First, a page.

MINNEAPOLIS -- The U.S. Senate has confirmed Jerry Blackwell — one of the prosecutors who helped convict a former Minneapolis police officer of murder in the killing of George Floyd — as the next federal judge in Minnesota.
Blackwell is a Minneapolis attorney and a founding partner of the law firm Blackwell Burke. He has 35 years of trial experience, and worked pro bono as he helped prosecute Derek Chauvin for the May 2020 killing Floyd, delivering a powerful rebuttal during the state's closing arguments.
After Chauvin's attorney told jurors that an enlarged heart may have contributed to Floyd's death, Blackwell left jurors with these final words: “You were told … that Mr. Floyd died because his heart was too big. … The truth of the matter is that the reason George Floyd is dead is because Mr. Chauvin’s heart was too small.”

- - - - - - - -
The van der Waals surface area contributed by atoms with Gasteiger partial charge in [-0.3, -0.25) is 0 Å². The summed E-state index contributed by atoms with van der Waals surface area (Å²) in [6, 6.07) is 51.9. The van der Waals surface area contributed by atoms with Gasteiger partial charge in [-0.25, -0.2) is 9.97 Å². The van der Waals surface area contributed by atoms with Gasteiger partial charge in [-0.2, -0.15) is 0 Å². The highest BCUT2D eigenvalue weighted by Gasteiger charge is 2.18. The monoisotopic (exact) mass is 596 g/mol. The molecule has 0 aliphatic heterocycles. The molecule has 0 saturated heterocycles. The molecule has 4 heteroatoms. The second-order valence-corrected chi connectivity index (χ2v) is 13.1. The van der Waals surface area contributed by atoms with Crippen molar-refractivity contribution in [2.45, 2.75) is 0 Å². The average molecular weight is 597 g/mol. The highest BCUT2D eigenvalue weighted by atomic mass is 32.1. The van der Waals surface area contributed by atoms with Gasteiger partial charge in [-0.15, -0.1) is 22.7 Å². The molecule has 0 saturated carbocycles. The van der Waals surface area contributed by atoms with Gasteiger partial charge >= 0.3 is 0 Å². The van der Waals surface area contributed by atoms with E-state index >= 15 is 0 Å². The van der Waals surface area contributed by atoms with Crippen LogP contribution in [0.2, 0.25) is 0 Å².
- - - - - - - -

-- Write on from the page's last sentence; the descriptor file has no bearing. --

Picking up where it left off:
Chauvin was convicted of murder and manslaughter and sentenced to 22 1/2 years in prison. He later pleaded guilty to a federal count of violating Floyd’s rights and was sentenced to 21 years on that count, to be served concurrently.
In 2020, Blackwell also won a posthumous pardon for Max Mason, a Black man who was convicted of raping a white Duluth woman in 1920. The alleged rape led a white mob to lynch three other Black men.
Blackwell, who will become the third Black jurist on Minnesota's federal bench, has spent most of his career in private practice. After working at other prestigious firms, he became a founding partner in his current one, Blackwell Burke, in 2006.
U.S. Sen. Amy Klobuchar told the Star Tribune on Wednesday that Blackwell is “one of the most widely respected and accomplished members of our legal community. ... This is someone who is about as experienced as they get for the federal bench.”